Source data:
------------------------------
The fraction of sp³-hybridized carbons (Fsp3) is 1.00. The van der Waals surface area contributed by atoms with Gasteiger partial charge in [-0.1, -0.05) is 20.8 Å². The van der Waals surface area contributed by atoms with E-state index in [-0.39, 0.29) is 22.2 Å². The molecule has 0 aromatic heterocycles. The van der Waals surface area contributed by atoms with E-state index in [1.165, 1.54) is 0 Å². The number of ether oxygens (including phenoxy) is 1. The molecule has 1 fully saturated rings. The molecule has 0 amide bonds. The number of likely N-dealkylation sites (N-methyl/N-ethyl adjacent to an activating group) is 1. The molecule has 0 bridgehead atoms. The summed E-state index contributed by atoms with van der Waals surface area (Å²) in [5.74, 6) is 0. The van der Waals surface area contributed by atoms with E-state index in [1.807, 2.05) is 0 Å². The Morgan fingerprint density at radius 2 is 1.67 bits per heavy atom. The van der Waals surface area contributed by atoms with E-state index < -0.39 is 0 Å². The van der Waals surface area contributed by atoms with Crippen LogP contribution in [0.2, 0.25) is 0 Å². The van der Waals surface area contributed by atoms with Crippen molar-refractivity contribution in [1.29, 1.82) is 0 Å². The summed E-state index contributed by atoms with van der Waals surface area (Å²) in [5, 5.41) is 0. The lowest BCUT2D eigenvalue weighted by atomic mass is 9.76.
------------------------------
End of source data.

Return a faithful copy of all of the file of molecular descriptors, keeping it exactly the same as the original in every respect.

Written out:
The fraction of sp³-hybridized carbons (Fsp3) is 1.00. The van der Waals surface area contributed by atoms with Gasteiger partial charge in [-0.1, -0.05) is 20.8 Å². The van der Waals surface area contributed by atoms with E-state index in [-0.39, 0.29) is 22.2 Å². The molecule has 0 aromatic heterocycles. The van der Waals surface area contributed by atoms with E-state index in [1.165, 1.54) is 0 Å². The number of ether oxygens (including phenoxy) is 1. The molecule has 1 fully saturated rings. The molecule has 0 amide bonds. The number of likely N-dealkylation sites (N-methyl/N-ethyl adjacent to an activating group) is 1. The molecule has 0 bridgehead atoms. The summed E-state index contributed by atoms with van der Waals surface area (Å²) in [5.74, 6) is 0. The van der Waals surface area contributed by atoms with E-state index in [1.807, 2.05) is 0 Å². The Morgan fingerprint density at radius 2 is 1.67 bits per heavy atom. The van der Waals surface area contributed by atoms with E-state index < -0.39 is 0 Å². The van der Waals surface area contributed by atoms with Crippen LogP contribution in [0.2, 0.25) is 0 Å². The van der Waals surface area contributed by atoms with Crippen molar-refractivity contribution in [1.29, 1.82) is 0 Å². The summed E-state index contributed by atoms with van der Waals surface area (Å²) in [5, 5.41) is 0. The lowest BCUT2D eigenvalue weighted by atomic mass is 9.76.